Anonymity Because—A Commentary by Ian Ayres ’86
The following commentary was published in The New York Times on April 29, 2008.
By Ian Ayres ’86
In 2004, a bunch of newspapers (including the New York Times) instituted a new policy requiring that articles, when possible, should explain the reasons why the paper granted a source anonymity.
The new policy has created a great empirical opportunity — because in practice the required reason is given after the phrase:
“[source] was granted anonymity because … ”.
The impact of the policy was immediate. In 2003 there were only 730 A.P. articles with the phrase, but by 2005 there were 9,451 articles using the phrase.
A simple search for “anonymity because” opens up a treasure trove of information on what journalists think constitutes a valid excuse for granting anonymity. Other bloggers have collected a variety of examples:
1. Spoke on condition of anonymity for fear of retribution. (WaPo)
2. Spoke on condition of anonymity because the investigation is ongoing. (WaPo)
3. Spoke on condition of anonymity because of the sensitivity of the subject. (Hartford Courant)
4. Spoke on condition of anonymity because of the delicacy of the negotiations. (SF Chronicle)
5. Spoke on condition of anonymity because of government rules. (Boston Globe)
6. Spoke on condition of anonymity because he was not authorized to speak publicly. (Herald Tribune)
7. Spoke on condition of anonymity because of the subject’s sensitivity. (Post Intelligencer)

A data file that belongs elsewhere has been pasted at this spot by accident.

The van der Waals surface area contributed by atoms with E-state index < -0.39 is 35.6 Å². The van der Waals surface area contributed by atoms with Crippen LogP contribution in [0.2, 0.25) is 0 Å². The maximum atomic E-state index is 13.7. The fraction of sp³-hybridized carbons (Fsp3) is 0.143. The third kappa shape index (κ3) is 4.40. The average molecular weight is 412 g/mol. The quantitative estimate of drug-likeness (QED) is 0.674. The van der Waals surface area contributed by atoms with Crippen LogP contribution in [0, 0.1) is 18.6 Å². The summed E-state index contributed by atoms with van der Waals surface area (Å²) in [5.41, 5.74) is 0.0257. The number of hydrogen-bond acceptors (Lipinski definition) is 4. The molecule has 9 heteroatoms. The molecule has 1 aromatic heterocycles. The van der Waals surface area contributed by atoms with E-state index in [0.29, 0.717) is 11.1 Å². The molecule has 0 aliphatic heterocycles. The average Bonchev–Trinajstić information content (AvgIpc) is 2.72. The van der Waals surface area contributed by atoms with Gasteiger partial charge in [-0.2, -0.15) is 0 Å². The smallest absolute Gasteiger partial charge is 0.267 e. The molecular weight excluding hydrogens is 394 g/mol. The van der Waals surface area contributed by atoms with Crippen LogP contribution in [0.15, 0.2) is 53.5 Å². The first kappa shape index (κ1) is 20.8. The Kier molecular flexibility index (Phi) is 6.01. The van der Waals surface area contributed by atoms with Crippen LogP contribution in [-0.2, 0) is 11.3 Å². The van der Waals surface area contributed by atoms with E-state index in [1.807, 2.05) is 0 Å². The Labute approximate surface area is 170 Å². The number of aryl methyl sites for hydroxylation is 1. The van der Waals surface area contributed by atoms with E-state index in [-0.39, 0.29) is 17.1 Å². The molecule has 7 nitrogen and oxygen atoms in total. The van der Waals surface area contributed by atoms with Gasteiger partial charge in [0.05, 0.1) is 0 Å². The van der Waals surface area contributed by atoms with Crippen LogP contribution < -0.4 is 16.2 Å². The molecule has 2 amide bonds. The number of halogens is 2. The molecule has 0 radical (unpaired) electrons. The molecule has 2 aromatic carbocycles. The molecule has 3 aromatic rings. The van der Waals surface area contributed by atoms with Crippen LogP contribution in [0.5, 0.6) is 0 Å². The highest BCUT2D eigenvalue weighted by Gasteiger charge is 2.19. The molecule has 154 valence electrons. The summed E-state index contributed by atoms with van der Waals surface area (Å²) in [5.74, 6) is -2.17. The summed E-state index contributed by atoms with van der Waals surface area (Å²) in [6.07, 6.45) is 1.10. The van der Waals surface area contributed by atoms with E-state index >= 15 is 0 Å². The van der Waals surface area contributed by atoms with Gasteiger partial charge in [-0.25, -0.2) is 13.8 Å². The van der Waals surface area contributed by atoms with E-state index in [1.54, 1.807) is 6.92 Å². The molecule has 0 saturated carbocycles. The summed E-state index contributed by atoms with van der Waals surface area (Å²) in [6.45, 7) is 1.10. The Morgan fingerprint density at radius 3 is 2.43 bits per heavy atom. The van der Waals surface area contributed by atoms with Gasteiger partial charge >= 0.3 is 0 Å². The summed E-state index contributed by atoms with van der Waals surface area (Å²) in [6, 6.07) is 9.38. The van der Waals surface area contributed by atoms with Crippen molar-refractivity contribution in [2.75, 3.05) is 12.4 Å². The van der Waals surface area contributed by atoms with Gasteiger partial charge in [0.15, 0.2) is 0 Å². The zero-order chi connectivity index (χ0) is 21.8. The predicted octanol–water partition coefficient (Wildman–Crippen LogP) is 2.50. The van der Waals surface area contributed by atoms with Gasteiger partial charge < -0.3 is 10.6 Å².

8. Spoke on condition of anonymity because the decision is not final. (Times (reg required))
9. Spoke on condition of anonymity because they feared retaliation from the government. (Business Week)
10. Spoke on condition of anonymity because he remains an informal adviser. (San Diego Union)
11. Spoke on condition of anonymity because many people do not know she smokes. (New Haven Register)
12. Spoke on condition of anonymity because Mr. Sharpton wants to announce the decision to his supporters himself. (Times (reg required))
13. Spoke on condition of anonymity because he was not authorized to divulge results. (Edmonton Sun)
14. Spoke on condition of anonymity because the discussions were confidential. (Dallas News)
15. Spoke on condition of anonymity because they were not authorized to talk to the media. (Casper Star Tribune)
16. Spoke on condition of anonymity because a formal statement has not been released. (Billings Gazette)
17. Spoke on condition of anonymity because he did not want to be seen as speaking for the president. (Detroit News)
18. Spoke on condition of anonymity because he did not want his identity and presence here to be known by criminals. (Brisbane’s News)
And it is easy to find more recent examples just by typing “anonymity because” into a Google news search. You’ll quickly find:
A Google spokeswoman, who spoke on condition of anonymity because of the company’s policy.
[A] person with direct knowledge of the [Delta/Northwest combination], who demanded anonymity because they were not authorized to speak for the airlines.
The public editor for the Times has commendably called for more transparency in this kind of disclosure.